East Toronto DJ schools hopefuls in house

DJ and music instructor Erik Laar demonstrates using the turntables at his home on Coxwell Avenue. PHOTO: Josh Sherman

“It’s a music house, man,” said Erik Laar, hanging out in the two-storey home he owns on Coxwell Avenue, just south of Gerrard Street East.

Laar doesn’t just mean music is played here (on this afternoon he nods along to a selection of instrumental hip-hop beats).

It is the home of his venture Off Centre DJ School, where students learn the ins and outs of DJing and music production.

And there is a lot more to it than pushing the play button.

Laar and a handful of other instructors train small groups how to master DJ skills like how to beatmatch—that is, get two songs to play at the same tempo at the same time by adjusting their pitch—scratch, plan live sets, and EQ, or adjust the frequencies of songs.

“Production-wise we teach mainly on a software program called Ableton,” Laar said. Scales, melody, making beats, sound effects are all on the school’s sonic syllabus.

There is so much to learn that Laar, a Greenwood resident who has gigged with industry names including Kid Koala and RJD2, developed 12-week 36-hour programs in both the DJ and production streams. Weekend workshops are offered as well.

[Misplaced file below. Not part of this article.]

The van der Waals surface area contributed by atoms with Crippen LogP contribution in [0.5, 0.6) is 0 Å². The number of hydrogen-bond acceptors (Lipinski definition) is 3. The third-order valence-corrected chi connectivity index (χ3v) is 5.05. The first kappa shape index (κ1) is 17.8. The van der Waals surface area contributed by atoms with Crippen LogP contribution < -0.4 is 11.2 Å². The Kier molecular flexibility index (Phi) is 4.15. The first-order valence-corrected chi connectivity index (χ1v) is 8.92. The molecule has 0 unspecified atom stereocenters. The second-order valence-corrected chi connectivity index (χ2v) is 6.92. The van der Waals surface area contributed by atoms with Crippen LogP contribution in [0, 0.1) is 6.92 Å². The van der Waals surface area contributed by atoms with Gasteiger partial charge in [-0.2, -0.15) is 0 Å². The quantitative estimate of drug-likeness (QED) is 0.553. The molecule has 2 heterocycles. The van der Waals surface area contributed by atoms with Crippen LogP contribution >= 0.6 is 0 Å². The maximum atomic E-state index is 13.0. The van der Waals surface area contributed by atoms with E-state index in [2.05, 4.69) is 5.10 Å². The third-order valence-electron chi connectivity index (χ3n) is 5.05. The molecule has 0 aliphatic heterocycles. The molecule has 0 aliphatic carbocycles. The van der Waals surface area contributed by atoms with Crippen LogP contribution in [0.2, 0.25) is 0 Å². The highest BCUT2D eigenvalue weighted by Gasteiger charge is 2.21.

Graduates of the program have gone on to DJ elsewhere and release music through other labels or by themselves, but Laar said something else is at the core of Off Centre’s lessons.

“Here, our focus is about open expression, it’s about utilizing and learning from your mistakes, it’s not about trying to be perfect or trying to posture, it’s about trying to just be as open to your artistic expression as possible,” he said.

The school has been running since 2004, always in the east end, but had bounced around for the first half of its existence.

“I kept on getting kicked out of studios because of either condo development or just sales or whatnot,” he said.

Then, around seven years ago, Laar was able to purchase the school’s current location at 201 Coxwell Ave. guarding against future evictions, and providing lots of room for all the turntables, mixers, and other gear that comes with the territory.

An owner of two to three thousand records, Laar’s passion for music started young, but it wasn’t until he discovered the turntables that it took on such importance for him. His parents, however, weren’t as enthusiastic about his musical aspirations. “My parents are pretty cool, but they had their reservations and their doubts,” he said, after a laugh.

Today, Laag suggested they are singing a different tune. “I think they’re pretty happy,” he said. “I’m not, like, living in their basement.”

No, Laag owns real estate in Toronto, one of the nation’s most expensive markets. “Absolutely—something worked out,” he said.

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